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Old 24-Oct-2019, 6:25 PM   #2
Senior Member
Join Date: Nov 2014
Location: Acworth, GA
Posts: 201
Originally Posted by Jammer View Post
Eight years ago I installed a maximum-effort OTATV antenna on the peak of my (steep) roof. The antenna was spun during a storm and I'm going up to repoint. The RG6 feedline has deteriorated and I'm going to replace it.

Are there better sources for RG6 that will withstand UV for a longer time? The stuff that's up there now is from Solid Signal. I have a spool of RG6 from Home Depot but I am beginning to question whether it is suitable for the portion of the run that is above the roof.
My opinion is that the industry leader for coaxial cable is Belden. Whatever you buy, just make sure the specs say the jacket is UV resistant. (By the way some people think that RG-6U in the coax description means UV resistant--it does not, it stands for 'utility').

The cable jacket is usually made of PVC. From 0.5% to 2.0% carbon black is added to prevent UV degradation. At 2.0% the PVC is considered completely UV stable, but 0.5% is considered adequate. However, I have never seen these figures disclosed in any datasheets.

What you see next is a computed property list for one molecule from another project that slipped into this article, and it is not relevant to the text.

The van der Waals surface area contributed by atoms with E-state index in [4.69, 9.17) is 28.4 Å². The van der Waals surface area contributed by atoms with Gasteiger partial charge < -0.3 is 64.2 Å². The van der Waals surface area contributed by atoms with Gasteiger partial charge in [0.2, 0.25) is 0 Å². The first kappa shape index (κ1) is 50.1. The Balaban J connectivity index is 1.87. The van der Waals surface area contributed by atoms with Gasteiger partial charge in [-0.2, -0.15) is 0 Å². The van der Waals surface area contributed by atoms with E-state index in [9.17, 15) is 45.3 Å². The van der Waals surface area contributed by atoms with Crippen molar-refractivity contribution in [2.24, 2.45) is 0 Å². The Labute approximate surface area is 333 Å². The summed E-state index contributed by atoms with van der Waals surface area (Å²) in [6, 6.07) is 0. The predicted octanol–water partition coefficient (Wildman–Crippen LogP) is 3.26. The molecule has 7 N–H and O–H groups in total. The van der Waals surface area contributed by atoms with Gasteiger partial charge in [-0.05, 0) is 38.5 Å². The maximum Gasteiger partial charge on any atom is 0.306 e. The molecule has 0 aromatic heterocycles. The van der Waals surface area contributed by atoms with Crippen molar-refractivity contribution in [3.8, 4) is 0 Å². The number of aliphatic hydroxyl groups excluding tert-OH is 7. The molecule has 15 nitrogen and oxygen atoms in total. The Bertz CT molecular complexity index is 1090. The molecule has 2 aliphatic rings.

I have some coaxial cable on ham radio antennas that is approaching 20 years old that exhibits no more loss now than when it was new. From personal observations, I think more problems occur from improperly installed connectors or water intrusion from connectors that are not adequately waterproofed at installation OR from poor quality materials used in some lesser priced coaxial cables. For example, in some cables the foamed dielectic material (the white insulation inside) tends to crack and disintegrate over time.
Antennacraft Y10-7-13 VHF, Antennas Direct 91XG UHF
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